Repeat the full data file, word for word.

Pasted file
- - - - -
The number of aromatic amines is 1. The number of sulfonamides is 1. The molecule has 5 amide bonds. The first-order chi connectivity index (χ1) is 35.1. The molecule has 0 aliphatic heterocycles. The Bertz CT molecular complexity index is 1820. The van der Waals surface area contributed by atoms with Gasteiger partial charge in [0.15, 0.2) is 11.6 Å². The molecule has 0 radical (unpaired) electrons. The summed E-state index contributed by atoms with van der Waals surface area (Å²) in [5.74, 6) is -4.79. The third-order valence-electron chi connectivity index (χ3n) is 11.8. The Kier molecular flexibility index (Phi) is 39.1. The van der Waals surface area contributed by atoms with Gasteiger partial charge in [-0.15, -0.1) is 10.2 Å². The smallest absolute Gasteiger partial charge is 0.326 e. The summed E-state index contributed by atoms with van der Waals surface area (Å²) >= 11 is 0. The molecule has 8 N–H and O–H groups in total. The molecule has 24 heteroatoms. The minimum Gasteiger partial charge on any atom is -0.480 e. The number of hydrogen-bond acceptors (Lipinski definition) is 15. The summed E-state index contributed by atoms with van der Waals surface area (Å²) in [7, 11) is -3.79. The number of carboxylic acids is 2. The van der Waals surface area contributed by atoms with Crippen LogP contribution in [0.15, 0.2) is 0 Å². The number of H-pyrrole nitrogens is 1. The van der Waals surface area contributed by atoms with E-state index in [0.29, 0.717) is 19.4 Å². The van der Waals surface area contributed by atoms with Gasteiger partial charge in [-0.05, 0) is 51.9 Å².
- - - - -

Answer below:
The number of aromatic amines is 1. The number of sulfonamides is 1. The molecule has 5 amide bonds. The first-order chi connectivity index (χ1) is 35.1. The molecule has 0 aliphatic heterocycles. The Bertz CT molecular complexity index is 1820. The van der Waals surface area contributed by atoms with Gasteiger partial charge in [0.15, 0.2) is 11.6 Å². The molecule has 0 radical (unpaired) electrons. The summed E-state index contributed by atoms with van der Waals surface area (Å²) in [5.74, 6) is -4.79. The third-order valence-electron chi connectivity index (χ3n) is 11.8. The Kier molecular flexibility index (Phi) is 39.1. The van der Waals surface area contributed by atoms with Gasteiger partial charge in [-0.15, -0.1) is 10.2 Å². The smallest absolute Gasteiger partial charge is 0.326 e. The summed E-state index contributed by atoms with van der Waals surface area (Å²) >= 11 is 0. The molecule has 8 N–H and O–H groups in total. The molecule has 24 heteroatoms. The minimum Gasteiger partial charge on any atom is -0.480 e. The number of hydrogen-bond acceptors (Lipinski definition) is 15. The summed E-state index contributed by atoms with van der Waals surface area (Å²) in [7, 11) is -3.79. The number of carboxylic acids is 2. The van der Waals surface area contributed by atoms with Crippen LogP contribution in [0.15, 0.2) is 0 Å². The number of H-pyrrole nitrogens is 1. The van der Waals surface area contributed by atoms with E-state index in [0.29, 0.717) is 19.4 Å². The van der Waals surface area contributed by atoms with Gasteiger partial charge in [-0.05, 0) is 51.9 Å².